Forty-four percent of women reported problems paying medical bills or having medical debt, an increase of 38 percent from 2005. This means that an estimated 42 million women are either not able to pay their medical bills, have changed their way of life in order to pay medical bills, have been contacted by a collections agency about medical bills, or they are paying off medical debt over time. These struggles add up to real consequences for women and their families, with one third (32 percent) of women who reported a medical bill problem also reporting they were unable to pay for basic things like food, rent, or heat because of medical bills. More than 2 in 5 (41 percent) said they had used up all their savings to pay their medical bills and one-quarter took on credit card debt.
Women with low and moderate incomes are having a particularly difficult time. Fifty-seven percent of women in households with incomes up to $22,050 for a family of four, and 64 percent in households with incomes up to $44,100 for a family of four, reported medical debt and bill problems, compared with 45 and 54 percent respectively in 2005.
For women who are uninsured, there are few options for finding health insurance, according to the report. Buying an individual health insurance plan is not a viable option for many uninsured women. Health insurers in the individual market in most states charge young women higher premiums than men of the same age and plans rarely include maternity benefits. In the study, 60 percent of women who tried to buy an individual market plan in the last three years found it difficult or impossible to find a plan they could afford, 33 percent were turned down or charged a higher premium because of a preexisting condition; more than half (53 percent) never bought a plan.
Provisions in the Affordable Care Act that are already in place are helping women now, according to the report. Small business tax credits to offset premium costs became available last year and could help more than 900,000 women-owned businesses provide health insurance for their employees; insurers are required to provide preventive services like mammograms and pap smears free of cost and women can go to see obstetricians and gynecologists without a referral from a primary care provider.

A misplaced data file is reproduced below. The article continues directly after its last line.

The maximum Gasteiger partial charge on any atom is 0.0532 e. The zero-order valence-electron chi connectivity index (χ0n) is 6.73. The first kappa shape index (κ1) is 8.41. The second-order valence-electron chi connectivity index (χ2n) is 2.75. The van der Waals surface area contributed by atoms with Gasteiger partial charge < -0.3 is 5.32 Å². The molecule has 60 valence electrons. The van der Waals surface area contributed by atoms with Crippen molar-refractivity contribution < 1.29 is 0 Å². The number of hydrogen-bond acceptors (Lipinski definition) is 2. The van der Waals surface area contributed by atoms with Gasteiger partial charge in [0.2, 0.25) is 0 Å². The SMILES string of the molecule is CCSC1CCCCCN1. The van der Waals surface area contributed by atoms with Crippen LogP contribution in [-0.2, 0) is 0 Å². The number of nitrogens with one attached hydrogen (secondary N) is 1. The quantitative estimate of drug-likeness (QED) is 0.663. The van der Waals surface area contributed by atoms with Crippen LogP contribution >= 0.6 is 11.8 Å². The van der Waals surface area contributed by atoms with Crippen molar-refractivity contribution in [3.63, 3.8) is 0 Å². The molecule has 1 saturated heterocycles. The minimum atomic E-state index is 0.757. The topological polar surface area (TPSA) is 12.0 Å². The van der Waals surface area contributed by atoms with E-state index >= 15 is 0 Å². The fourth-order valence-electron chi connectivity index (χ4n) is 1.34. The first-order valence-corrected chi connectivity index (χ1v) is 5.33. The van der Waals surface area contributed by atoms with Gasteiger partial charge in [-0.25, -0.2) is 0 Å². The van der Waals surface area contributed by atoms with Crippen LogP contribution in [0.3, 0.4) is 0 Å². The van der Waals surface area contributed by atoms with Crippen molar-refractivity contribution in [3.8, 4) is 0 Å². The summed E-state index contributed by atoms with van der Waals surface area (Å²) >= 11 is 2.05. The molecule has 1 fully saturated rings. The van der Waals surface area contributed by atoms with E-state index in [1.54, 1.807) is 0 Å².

In 2014, when the Affordable Care Act is fully implemented, nearly all of the 27 million uninsured women will have access to affordable, comprehensive health insurance that will cover the care they need, and insurance companies will no longer be able to charge women and small businesses with female dominated workforces more because of gender.
"The Affordable Care Act couldn't come at a better time for women whose health and financial security has been increasingly in jeopardy over the past ten years," said Commonwealth Fund President Karen Davis. "Moving forward it will be crucial for the health reform law to be implemented quickly and effectively so the millions of uninsured women and those with poor health insurance in the United States can finally afford the health insurance and health care they need."
MEDICA.de; Source: Commonwealth Fund